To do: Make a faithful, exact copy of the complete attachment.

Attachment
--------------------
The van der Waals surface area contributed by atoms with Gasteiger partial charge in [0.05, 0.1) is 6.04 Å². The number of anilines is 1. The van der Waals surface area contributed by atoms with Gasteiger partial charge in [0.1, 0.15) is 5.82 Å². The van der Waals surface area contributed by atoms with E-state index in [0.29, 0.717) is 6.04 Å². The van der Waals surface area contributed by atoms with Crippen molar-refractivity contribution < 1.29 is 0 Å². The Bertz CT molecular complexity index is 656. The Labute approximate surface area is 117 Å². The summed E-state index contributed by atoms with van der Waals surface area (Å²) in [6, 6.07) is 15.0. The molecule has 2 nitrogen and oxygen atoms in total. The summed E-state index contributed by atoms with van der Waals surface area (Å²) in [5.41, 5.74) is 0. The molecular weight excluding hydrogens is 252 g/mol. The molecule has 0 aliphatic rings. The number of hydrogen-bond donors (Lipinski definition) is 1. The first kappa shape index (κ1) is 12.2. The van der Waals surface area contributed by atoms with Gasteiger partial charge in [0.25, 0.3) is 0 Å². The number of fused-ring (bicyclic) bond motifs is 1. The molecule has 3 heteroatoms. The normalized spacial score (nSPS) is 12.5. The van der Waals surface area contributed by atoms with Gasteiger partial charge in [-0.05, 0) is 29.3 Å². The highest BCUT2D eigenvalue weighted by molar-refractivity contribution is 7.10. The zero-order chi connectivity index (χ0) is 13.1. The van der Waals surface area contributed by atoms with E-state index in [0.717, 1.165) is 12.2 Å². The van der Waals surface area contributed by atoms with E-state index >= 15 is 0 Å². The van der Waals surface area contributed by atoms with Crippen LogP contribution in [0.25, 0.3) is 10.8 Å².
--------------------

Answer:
The van der Waals surface area contributed by atoms with Gasteiger partial charge in [0.05, 0.1) is 6.04 Å². The number of anilines is 1. The van der Waals surface area contributed by atoms with Gasteiger partial charge in [0.1, 0.15) is 5.82 Å². The van der Waals surface area contributed by atoms with E-state index in [0.29, 0.717) is 6.04 Å². The van der Waals surface area contributed by atoms with Crippen molar-refractivity contribution < 1.29 is 0 Å². The Bertz CT molecular complexity index is 656. The Labute approximate surface area is 117 Å². The summed E-state index contributed by atoms with van der Waals surface area (Å²) in [6, 6.07) is 15.0. The molecule has 2 nitrogen and oxygen atoms in total. The summed E-state index contributed by atoms with van der Waals surface area (Å²) in [5.41, 5.74) is 0. The molecular weight excluding hydrogens is 252 g/mol. The molecule has 0 aliphatic rings. The number of hydrogen-bond donors (Lipinski definition) is 1. The first kappa shape index (κ1) is 12.2. The van der Waals surface area contributed by atoms with Gasteiger partial charge in [0.25, 0.3) is 0 Å². The number of fused-ring (bicyclic) bond motifs is 1. The molecule has 3 heteroatoms. The normalized spacial score (nSPS) is 12.5. The van der Waals surface area contributed by atoms with Gasteiger partial charge in [-0.05, 0) is 29.3 Å². The highest BCUT2D eigenvalue weighted by molar-refractivity contribution is 7.10. The zero-order chi connectivity index (χ0) is 13.1. The van der Waals surface area contributed by atoms with E-state index in [0.717, 1.165) is 12.2 Å². The van der Waals surface area contributed by atoms with E-state index >= 15 is 0 Å². The van der Waals surface area contributed by atoms with Crippen LogP contribution in [0.25, 0.3) is 10.8 Å².